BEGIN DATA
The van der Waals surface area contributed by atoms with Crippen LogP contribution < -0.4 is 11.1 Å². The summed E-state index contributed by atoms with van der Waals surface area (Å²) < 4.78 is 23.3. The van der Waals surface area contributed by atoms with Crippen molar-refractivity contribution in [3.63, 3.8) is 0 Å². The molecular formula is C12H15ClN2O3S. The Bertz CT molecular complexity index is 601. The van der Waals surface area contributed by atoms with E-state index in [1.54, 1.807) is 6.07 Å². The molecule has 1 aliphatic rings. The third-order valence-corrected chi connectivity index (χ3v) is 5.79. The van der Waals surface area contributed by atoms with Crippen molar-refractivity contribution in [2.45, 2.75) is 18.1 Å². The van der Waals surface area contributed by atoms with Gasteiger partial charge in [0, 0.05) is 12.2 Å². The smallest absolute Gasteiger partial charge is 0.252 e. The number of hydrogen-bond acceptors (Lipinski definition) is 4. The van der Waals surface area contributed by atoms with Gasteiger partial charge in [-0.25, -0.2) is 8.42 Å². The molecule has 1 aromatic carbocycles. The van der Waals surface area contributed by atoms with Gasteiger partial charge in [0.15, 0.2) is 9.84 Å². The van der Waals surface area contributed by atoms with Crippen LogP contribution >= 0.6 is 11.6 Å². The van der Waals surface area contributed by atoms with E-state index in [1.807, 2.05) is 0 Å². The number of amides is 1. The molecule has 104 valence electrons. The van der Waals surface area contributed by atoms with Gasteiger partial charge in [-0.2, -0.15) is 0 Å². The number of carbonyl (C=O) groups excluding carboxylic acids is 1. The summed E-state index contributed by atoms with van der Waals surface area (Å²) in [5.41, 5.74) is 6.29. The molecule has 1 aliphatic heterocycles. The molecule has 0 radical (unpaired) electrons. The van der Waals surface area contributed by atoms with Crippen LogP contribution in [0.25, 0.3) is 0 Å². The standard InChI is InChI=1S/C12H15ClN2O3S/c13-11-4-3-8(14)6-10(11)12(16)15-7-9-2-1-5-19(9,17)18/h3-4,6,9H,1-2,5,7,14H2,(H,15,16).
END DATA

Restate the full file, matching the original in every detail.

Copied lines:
The van der Waals surface area contributed by atoms with Crippen LogP contribution < -0.4 is 11.1 Å². The summed E-state index contributed by atoms with van der Waals surface area (Å²) < 4.78 is 23.3. The van der Waals surface area contributed by atoms with Crippen molar-refractivity contribution in [3.63, 3.8) is 0 Å². The molecular formula is C12H15ClN2O3S. The Bertz CT molecular complexity index is 601. The van der Waals surface area contributed by atoms with E-state index in [1.54, 1.807) is 6.07 Å². The molecule has 1 aliphatic rings. The third-order valence-corrected chi connectivity index (χ3v) is 5.79. The van der Waals surface area contributed by atoms with Crippen molar-refractivity contribution in [2.45, 2.75) is 18.1 Å². The van der Waals surface area contributed by atoms with Gasteiger partial charge in [0, 0.05) is 12.2 Å². The smallest absolute Gasteiger partial charge is 0.252 e. The number of hydrogen-bond acceptors (Lipinski definition) is 4. The van der Waals surface area contributed by atoms with Gasteiger partial charge in [-0.25, -0.2) is 8.42 Å². The molecule has 1 aromatic carbocycles. The van der Waals surface area contributed by atoms with Gasteiger partial charge in [0.15, 0.2) is 9.84 Å². The van der Waals surface area contributed by atoms with Crippen LogP contribution >= 0.6 is 11.6 Å². The van der Waals surface area contributed by atoms with E-state index in [1.807, 2.05) is 0 Å². The number of amides is 1. The molecule has 104 valence electrons. The van der Waals surface area contributed by atoms with Gasteiger partial charge in [-0.2, -0.15) is 0 Å². The number of carbonyl (C=O) groups excluding carboxylic acids is 1. The summed E-state index contributed by atoms with van der Waals surface area (Å²) in [5.41, 5.74) is 6.29. The molecule has 1 aliphatic heterocycles. The molecule has 0 radical (unpaired) electrons. The van der Waals surface area contributed by atoms with Crippen LogP contribution in [0.25, 0.3) is 0 Å². The standard InChI is InChI=1S/C12H15ClN2O3S/c13-11-4-3-8(14)6-10(11)12(16)15-7-9-2-1-5-19(9,17)18/h3-4,6,9H,1-2,5,7,14H2,(H,15,16).